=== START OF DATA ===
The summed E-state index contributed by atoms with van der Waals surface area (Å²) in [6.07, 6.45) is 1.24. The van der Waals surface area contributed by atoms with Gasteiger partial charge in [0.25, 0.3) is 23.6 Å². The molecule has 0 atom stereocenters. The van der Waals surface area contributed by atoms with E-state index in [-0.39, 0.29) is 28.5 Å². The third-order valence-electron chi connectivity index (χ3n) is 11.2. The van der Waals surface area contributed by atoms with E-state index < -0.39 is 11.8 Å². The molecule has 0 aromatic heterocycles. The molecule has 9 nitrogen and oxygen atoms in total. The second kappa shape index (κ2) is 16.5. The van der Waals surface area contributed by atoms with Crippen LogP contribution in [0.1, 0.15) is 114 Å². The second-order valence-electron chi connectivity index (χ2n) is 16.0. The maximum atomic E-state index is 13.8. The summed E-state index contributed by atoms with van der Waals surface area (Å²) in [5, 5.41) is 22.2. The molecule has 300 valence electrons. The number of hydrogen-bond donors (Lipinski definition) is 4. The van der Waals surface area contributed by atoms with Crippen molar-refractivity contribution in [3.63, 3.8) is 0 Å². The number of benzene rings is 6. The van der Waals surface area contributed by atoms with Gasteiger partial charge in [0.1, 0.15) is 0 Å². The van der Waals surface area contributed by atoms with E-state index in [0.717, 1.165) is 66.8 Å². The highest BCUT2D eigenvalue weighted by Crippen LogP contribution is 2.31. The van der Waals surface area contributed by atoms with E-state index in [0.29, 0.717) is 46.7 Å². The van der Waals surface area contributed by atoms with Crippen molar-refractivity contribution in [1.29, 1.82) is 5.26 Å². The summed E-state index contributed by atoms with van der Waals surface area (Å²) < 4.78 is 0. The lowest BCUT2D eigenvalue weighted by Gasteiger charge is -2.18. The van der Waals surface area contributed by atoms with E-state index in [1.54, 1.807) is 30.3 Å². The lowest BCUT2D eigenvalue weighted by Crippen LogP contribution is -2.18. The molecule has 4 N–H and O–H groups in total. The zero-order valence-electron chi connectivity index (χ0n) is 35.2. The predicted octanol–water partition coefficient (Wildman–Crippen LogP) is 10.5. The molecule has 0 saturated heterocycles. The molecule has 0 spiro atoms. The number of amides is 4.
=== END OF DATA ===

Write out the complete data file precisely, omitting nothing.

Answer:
The summed E-state index contributed by atoms with van der Waals surface area (Å²) in [6.07, 6.45) is 1.24. The van der Waals surface area contributed by atoms with Gasteiger partial charge in [0.25, 0.3) is 23.6 Å². The molecule has 0 atom stereocenters. The van der Waals surface area contributed by atoms with E-state index in [-0.39, 0.29) is 28.5 Å². The third-order valence-electron chi connectivity index (χ3n) is 11.2. The van der Waals surface area contributed by atoms with E-state index < -0.39 is 11.8 Å². The molecule has 0 aromatic heterocycles. The molecule has 9 nitrogen and oxygen atoms in total. The second kappa shape index (κ2) is 16.5. The van der Waals surface area contributed by atoms with Crippen LogP contribution in [0.1, 0.15) is 114 Å². The second-order valence-electron chi connectivity index (χ2n) is 16.0. The maximum atomic E-state index is 13.8. The summed E-state index contributed by atoms with van der Waals surface area (Å²) in [5, 5.41) is 22.2. The molecule has 300 valence electrons. The number of hydrogen-bond donors (Lipinski definition) is 4. The van der Waals surface area contributed by atoms with Crippen molar-refractivity contribution in [3.63, 3.8) is 0 Å². The number of benzene rings is 6. The van der Waals surface area contributed by atoms with Gasteiger partial charge in [0.1, 0.15) is 0 Å². The van der Waals surface area contributed by atoms with E-state index in [0.717, 1.165) is 66.8 Å². The highest BCUT2D eigenvalue weighted by Crippen LogP contribution is 2.31. The van der Waals surface area contributed by atoms with E-state index in [0.29, 0.717) is 46.7 Å². The van der Waals surface area contributed by atoms with Crippen molar-refractivity contribution in [1.29, 1.82) is 5.26 Å². The summed E-state index contributed by atoms with van der Waals surface area (Å²) < 4.78 is 0. The lowest BCUT2D eigenvalue weighted by Gasteiger charge is -2.18. The van der Waals surface area contributed by atoms with E-state index in [1.54, 1.807) is 30.3 Å². The lowest BCUT2D eigenvalue weighted by Crippen LogP contribution is -2.18. The molecule has 4 N–H and O–H groups in total. The zero-order valence-electron chi connectivity index (χ0n) is 35.2. The predicted octanol–water partition coefficient (Wildman–Crippen LogP) is 10.5. The molecule has 0 saturated heterocycles. The molecule has 0 spiro atoms. The number of amides is 4.